In this context, we are undertaking a background study that would optimize various parameters for mid-IR imaging of biological tissues, different aspects of sample preparation protocols, spectral preprocessing, and processing methods that use the current state-of-the-art mid-IR Fourier transform IR (FTIR) imaging technology. We carried out FTIR imaging of paraffinized colon tissue using an Agilent FTIR imaging system (an Agilent 620 FTIR microscope coupled with an Agilent 670 FTIR spectrometer) with a Globar light source and a liquid-nitrogen-cooled 128×128-FPA detector. We used the instrument's standard magnification (5.5×5.5μm2 pixel size) and a high-magnification modality (1.1×1.1μm2) in the spectral range of 1000–1800cm−1 at a spectral resolution of 4cm−1 with 64 scans per FPA tile. The different magnifications enabled study of the biomolecular compositions from larger glandular regions as well as smaller cellular regions. We preprocessed the IR spectra and subjected them to cluster analysis to identify different pathology types in colon tissues (see Figure 1). We considered three types of pathologies, which corresponded to cancerous, non-cancerous, and intermediate groups (adenoma and hyperplastic). We then subjected the spectral signatures from the segmented epithelial regions of the three pathology groups to multivariate statistical analysis, with the aim of discriminating the signatures into respective groups in both magnifications.


Figure 1. Comparison of IR spectral-histopathological characteristics of a non-tumoral colon tissue sample that was measured using different IR imaging setups independently. Top row: Conventional IR imaging. Top row, middle panel: Cluster analysis (using 11 cluster groups) of non-tumoral colon tissue. The groups were measured using the conventional imaging setup (5.5×5.5μm2)and compared with the reference hematoxylin and eosin (HE)-stained image (top row, left panel). The corresponding dendrogram (top row, right panel) represents the heterogeneity of the clusters. Bottom row: High-magnification IR imaging. Bottom row, middle panel: Cluster analysis of the normal colon tissue (using 11 cluster groups). The groups were measured using the high-magnification imaging setup (1.1×1.1μm2)and compared with the reference HE-stained image (bottom row, left panel). The corresponding dendrogram (bottom row, right panel) shows the heterogeneity of the clusters. (Figure reproduced with permission.2)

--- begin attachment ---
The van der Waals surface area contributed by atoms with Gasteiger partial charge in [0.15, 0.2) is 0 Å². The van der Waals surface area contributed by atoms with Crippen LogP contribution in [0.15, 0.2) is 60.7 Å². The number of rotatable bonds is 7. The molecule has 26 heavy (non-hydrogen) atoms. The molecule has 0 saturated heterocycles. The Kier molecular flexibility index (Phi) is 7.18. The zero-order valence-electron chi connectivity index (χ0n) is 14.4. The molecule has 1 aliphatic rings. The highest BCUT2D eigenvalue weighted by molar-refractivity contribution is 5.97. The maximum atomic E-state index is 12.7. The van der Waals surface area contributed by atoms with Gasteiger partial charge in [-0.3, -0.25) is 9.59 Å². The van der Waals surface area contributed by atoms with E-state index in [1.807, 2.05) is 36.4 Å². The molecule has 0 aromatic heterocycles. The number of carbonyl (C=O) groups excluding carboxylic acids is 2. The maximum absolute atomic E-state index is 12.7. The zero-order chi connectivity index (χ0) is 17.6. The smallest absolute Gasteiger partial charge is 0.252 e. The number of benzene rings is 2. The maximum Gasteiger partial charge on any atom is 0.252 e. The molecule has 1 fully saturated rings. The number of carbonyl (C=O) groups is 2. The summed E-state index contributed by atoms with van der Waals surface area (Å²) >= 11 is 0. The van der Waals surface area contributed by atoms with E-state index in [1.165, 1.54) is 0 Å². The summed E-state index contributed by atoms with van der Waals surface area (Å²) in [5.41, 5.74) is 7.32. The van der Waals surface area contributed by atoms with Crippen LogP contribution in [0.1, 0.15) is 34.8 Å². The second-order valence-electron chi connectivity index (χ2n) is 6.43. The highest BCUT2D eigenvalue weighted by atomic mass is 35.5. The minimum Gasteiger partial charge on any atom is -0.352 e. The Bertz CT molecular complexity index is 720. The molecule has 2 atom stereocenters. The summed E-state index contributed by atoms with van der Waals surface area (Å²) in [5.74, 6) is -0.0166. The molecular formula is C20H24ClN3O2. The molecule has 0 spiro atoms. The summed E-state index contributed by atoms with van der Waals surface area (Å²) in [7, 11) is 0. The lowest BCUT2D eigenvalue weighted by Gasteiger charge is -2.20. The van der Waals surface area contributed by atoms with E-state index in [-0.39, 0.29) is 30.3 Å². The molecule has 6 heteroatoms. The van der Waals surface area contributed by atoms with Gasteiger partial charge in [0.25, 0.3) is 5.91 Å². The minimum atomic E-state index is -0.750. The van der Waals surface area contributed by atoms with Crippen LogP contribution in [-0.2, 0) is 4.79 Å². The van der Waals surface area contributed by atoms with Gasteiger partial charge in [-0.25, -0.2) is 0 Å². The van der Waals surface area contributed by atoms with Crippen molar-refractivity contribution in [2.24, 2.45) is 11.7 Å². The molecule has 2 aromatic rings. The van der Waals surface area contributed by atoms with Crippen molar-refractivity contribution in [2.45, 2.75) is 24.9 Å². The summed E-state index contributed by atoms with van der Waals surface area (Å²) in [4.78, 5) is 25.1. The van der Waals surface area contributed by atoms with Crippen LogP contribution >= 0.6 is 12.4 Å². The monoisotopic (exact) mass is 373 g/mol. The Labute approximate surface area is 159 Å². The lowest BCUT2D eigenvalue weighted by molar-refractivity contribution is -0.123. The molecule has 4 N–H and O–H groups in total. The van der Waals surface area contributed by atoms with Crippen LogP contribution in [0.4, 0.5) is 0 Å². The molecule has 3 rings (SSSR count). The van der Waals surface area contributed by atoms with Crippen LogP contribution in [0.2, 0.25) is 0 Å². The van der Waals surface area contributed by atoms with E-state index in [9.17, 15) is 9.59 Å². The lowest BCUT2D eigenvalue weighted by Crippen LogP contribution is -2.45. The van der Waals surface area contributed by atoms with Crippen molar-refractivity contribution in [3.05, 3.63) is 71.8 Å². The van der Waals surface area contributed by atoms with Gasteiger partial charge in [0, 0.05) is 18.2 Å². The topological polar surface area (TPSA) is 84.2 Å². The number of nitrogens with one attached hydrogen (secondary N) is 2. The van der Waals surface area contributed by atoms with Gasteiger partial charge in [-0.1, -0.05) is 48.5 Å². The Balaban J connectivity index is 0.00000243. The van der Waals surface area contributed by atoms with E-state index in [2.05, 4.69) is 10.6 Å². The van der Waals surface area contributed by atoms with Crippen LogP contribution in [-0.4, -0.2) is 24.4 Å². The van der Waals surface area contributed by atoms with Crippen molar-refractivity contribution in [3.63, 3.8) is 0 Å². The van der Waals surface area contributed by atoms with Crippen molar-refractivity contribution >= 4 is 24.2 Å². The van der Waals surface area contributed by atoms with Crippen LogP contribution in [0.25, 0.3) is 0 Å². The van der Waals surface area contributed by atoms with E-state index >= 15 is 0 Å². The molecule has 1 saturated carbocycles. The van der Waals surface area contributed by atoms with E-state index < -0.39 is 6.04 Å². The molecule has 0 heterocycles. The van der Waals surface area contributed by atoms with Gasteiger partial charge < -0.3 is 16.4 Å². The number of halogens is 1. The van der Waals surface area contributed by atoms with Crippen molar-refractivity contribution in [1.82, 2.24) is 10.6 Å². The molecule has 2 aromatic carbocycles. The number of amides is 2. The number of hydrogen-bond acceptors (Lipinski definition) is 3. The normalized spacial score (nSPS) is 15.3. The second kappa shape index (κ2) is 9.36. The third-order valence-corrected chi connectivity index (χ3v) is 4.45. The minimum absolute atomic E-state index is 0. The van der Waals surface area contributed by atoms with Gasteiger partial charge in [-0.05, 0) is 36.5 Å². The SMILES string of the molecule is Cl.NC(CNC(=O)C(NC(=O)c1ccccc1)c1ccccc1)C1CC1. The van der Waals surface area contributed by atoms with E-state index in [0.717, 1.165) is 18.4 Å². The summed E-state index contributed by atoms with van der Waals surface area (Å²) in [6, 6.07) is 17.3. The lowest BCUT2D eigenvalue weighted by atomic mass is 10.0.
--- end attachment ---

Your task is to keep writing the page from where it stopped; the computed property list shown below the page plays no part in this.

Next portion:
The preliminary analysis of the discrimination of tissue pathologies for the two group models (cancerous and non-cancerous) shows discrimination attributes with sensitivity and specificity values of 81 and 86% in standard magnification, and 86 and 84% in high magnification, respectively. However, when we introduced the intermediate group into the model, we saw a drop in these values, particularly the sensitivities, which indicated an overlap between the groups. Taking this into consideration, we will test alternative discrimination models to see whether there is an improvement in the discrimination values. Nonetheless, the high-magnification imaging showed detailed histological aspects of colonic glands, and could resolve smaller cellular features (such as the goblet cells) directly.2, 7